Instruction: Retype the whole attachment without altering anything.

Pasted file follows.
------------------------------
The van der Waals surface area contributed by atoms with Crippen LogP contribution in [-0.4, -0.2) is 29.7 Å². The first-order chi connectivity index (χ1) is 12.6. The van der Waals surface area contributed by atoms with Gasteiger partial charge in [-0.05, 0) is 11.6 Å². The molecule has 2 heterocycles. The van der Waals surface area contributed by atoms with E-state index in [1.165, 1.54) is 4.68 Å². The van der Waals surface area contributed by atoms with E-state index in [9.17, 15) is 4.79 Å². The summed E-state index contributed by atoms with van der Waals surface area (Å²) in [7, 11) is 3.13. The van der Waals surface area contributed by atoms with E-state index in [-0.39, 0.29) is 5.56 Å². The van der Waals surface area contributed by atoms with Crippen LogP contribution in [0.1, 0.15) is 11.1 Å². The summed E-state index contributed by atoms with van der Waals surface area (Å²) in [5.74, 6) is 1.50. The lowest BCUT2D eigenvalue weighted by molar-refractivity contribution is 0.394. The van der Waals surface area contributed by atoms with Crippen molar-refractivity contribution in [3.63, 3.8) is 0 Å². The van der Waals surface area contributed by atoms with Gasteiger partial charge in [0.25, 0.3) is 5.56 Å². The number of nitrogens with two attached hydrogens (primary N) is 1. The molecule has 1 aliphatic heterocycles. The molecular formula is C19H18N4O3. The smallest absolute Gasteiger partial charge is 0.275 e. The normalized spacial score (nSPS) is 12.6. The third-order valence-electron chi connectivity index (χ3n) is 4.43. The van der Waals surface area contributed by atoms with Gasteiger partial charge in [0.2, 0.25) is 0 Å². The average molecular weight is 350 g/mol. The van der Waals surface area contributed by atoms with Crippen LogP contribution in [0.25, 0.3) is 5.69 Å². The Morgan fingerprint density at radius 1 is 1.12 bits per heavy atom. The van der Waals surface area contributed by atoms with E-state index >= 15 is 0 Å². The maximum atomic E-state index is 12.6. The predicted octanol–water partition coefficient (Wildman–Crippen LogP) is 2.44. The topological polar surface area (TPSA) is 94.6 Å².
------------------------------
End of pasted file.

The van der Waals surface area contributed by atoms with Crippen LogP contribution in [-0.4, -0.2) is 29.7 Å². The first-order chi connectivity index (χ1) is 12.6. The van der Waals surface area contributed by atoms with Gasteiger partial charge in [-0.05, 0) is 11.6 Å². The molecule has 2 heterocycles. The van der Waals surface area contributed by atoms with E-state index in [1.165, 1.54) is 4.68 Å². The van der Waals surface area contributed by atoms with E-state index in [9.17, 15) is 4.79 Å². The summed E-state index contributed by atoms with van der Waals surface area (Å²) in [7, 11) is 3.13. The van der Waals surface area contributed by atoms with E-state index in [-0.39, 0.29) is 5.56 Å². The van der Waals surface area contributed by atoms with Crippen LogP contribution in [0.1, 0.15) is 11.1 Å². The summed E-state index contributed by atoms with van der Waals surface area (Å²) in [5.74, 6) is 1.50. The lowest BCUT2D eigenvalue weighted by molar-refractivity contribution is 0.394. The van der Waals surface area contributed by atoms with Crippen molar-refractivity contribution in [3.63, 3.8) is 0 Å². The van der Waals surface area contributed by atoms with Gasteiger partial charge in [0.25, 0.3) is 5.56 Å². The number of nitrogens with two attached hydrogens (primary N) is 1. The molecule has 1 aliphatic heterocycles. The molecular formula is C19H18N4O3. The smallest absolute Gasteiger partial charge is 0.275 e. The normalized spacial score (nSPS) is 12.6. The third-order valence-electron chi connectivity index (χ3n) is 4.43. The van der Waals surface area contributed by atoms with Gasteiger partial charge in [0.2, 0.25) is 0 Å². The average molecular weight is 350 g/mol. The van der Waals surface area contributed by atoms with Crippen LogP contribution in [0.25, 0.3) is 5.69 Å². The Morgan fingerprint density at radius 1 is 1.12 bits per heavy atom. The van der Waals surface area contributed by atoms with E-state index >= 15 is 0 Å². The maximum atomic E-state index is 12.6. The predicted octanol–water partition coefficient (Wildman–Crippen LogP) is 2.44. The topological polar surface area (TPSA) is 94.6 Å².